Dec 15, 2004

More Government mismanagement of environmental programs


MEDIA RELEASE: Anthony Albanese – 15 December 2004

An Australian National Audit Office (ANAO) investigation into the administration of the National Action Plan for Salinity and Water Quality (NAP), released today, has once again exposed the Howard Government’s mismanagement of programs tasked with tackling environmental degradation – this time in the case of salinity and water quality.

The Howard Government’s mismanagement of the NAP is symptomatic of its approach to addressing the many environment challenges confronting Australia – it sets deadlines it is has no intentions of fulfilling; it is incapable of building strong partnership with other levels of government; and it allocates funding it is unable to spend effectively.

The Howard Government talks about the environmental problems confronting Australia, but when it comes to action it lacks the vision and conviction to deliver positive outcomes.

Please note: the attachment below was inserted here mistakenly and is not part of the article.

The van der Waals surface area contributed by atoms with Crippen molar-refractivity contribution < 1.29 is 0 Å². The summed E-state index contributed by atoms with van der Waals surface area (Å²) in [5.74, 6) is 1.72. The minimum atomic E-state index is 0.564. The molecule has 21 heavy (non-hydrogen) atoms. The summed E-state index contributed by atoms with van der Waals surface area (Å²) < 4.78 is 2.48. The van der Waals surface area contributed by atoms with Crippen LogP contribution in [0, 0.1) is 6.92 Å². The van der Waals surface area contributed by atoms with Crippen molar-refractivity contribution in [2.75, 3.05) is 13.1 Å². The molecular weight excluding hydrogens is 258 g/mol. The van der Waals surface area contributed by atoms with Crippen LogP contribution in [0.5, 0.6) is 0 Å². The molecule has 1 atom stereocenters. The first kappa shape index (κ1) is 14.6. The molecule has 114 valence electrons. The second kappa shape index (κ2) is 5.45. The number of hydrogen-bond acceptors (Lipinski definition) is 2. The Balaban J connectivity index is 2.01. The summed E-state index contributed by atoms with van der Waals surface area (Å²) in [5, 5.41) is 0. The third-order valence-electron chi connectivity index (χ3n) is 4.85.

The ANAO report exposes three fundamental areas of mismanagement.

1. Failure to meet set timetable for action:

“Assessing the achievement of targets concerned with ‘preventing, stabilising and reversing trends in salinity and improving water quality’ is a long-term exercise. The consensus from consultations during the course of the audit, indicates that this will not be possible within the eight-year timeframe originally envisaged for the NAP.” (Page 18, paragraph 24)

2. Failure to deliver positive environmental outcomes:

“From the survey conducted by the ANAO of regional bodies, only eight per cent of regions agreed with the statement that, ‘decisions on funding for regional plans and investment strategies are timely and address the needs of the regions’.” (Page 16, paragraph 16)

3. Significant underspend:

As at 30 June 2004, the halfway point of the program, only 23.75% of the $700 million committed to the program had been allocated to projects. (Page 85, Table 4.1)

According to the CSIRO, nationally the cost of lost agricultural production and environmental damage attributable to salinity alone is estimated at $1 billion a year, and rising.

If we are to improve the quality of drinking water in many of our towns and cities, particularly Adelaide, the productivity of our farmlands and the survival chances of many of our unique plants and animals, then the good intentions underpinning the NAP need to be quickly realised.